Insulin shown to benefit newly diagnosed diabetes

Kathleen Blanchard's picture

Researchers from UT Southwestern Medical Center say insulin should not be a last resort for diabetes treatment. To help abolish myths about insulin, diabetics should be encouraged by physicians that insulin is a safe and effective way to control weight gain, episodes of low blood sugar and prevent early death from diabetes complications.

Early initiation of insulin injections to treat diabetes was shown to result in few side effects and patient satisfaction among study participants. Dr. Ildiko Lingvay, assistant professor of internal medicine at UT Southwestern and lead author of the study says, "We found that those patients who received insulin initially did just as well, if not better, than those who didn't receive insulin. This reinforces the idea that insulin treatment is a viable and safe option for patients, even in the very initial stages of their diagnoses.”

Dr. Lingvay says it is up to physicians to dispel myths that insulin is a last resort for diabetes treatment. "There is a myth out in the community, especially among certain ethnicities, that insulin is the last resort, and that somebody started on insulin is going to die. We as physicians are responsible for teaching the patient that that's not the case."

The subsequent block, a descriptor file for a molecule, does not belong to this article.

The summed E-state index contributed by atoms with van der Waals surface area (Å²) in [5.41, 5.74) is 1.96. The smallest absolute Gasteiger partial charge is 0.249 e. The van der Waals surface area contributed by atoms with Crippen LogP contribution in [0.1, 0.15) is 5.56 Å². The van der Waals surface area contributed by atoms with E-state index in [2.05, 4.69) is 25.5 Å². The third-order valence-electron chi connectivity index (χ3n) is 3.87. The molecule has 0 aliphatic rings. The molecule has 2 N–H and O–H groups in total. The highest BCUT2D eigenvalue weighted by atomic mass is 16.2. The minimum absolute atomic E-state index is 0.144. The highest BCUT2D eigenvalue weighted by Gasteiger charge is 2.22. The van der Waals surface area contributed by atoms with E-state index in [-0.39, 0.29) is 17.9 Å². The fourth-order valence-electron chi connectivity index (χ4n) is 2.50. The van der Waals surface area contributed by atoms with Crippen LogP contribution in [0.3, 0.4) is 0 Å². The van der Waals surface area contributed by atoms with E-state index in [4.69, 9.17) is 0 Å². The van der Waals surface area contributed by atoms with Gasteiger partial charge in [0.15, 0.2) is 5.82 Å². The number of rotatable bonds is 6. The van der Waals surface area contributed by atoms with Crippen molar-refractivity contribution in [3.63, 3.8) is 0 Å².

For the study researchers evaluated newly diagnosed diabetics, age 21 to 70 years old, started on insulin, combined with the oral diabetes drug metformin. A second group was given standard therapy that included triple therapy oral diabetes drugs. The goal was to measure compliance, satisfaction, effectiveness, safety and quality of life among the study group.

Fifty eight patients were followed for three years - monthly for the first four months, at six months after, and every three months. Twenty four patients taking insulin finished the study, and 21 taking oral diabetes drugs also remained in the study.

The study found that patients taking insulin in addition to metformin experienced fewer episodes of low-blood-sugar, experienced less weight gain, and reported high satisfaction with insulin use.

The message to physicians and patients is that insulin should be considered a front line treatment for newly diagnosed diabetics. The study authors say physicians should work with patients to dispel myths that taking insulin leads to declines in quality of life. Dr. Lingvay says, "With the new devices that we're using, giving yourself insulin shot is not much harder than taking pills."

UT Southwestern Medical Center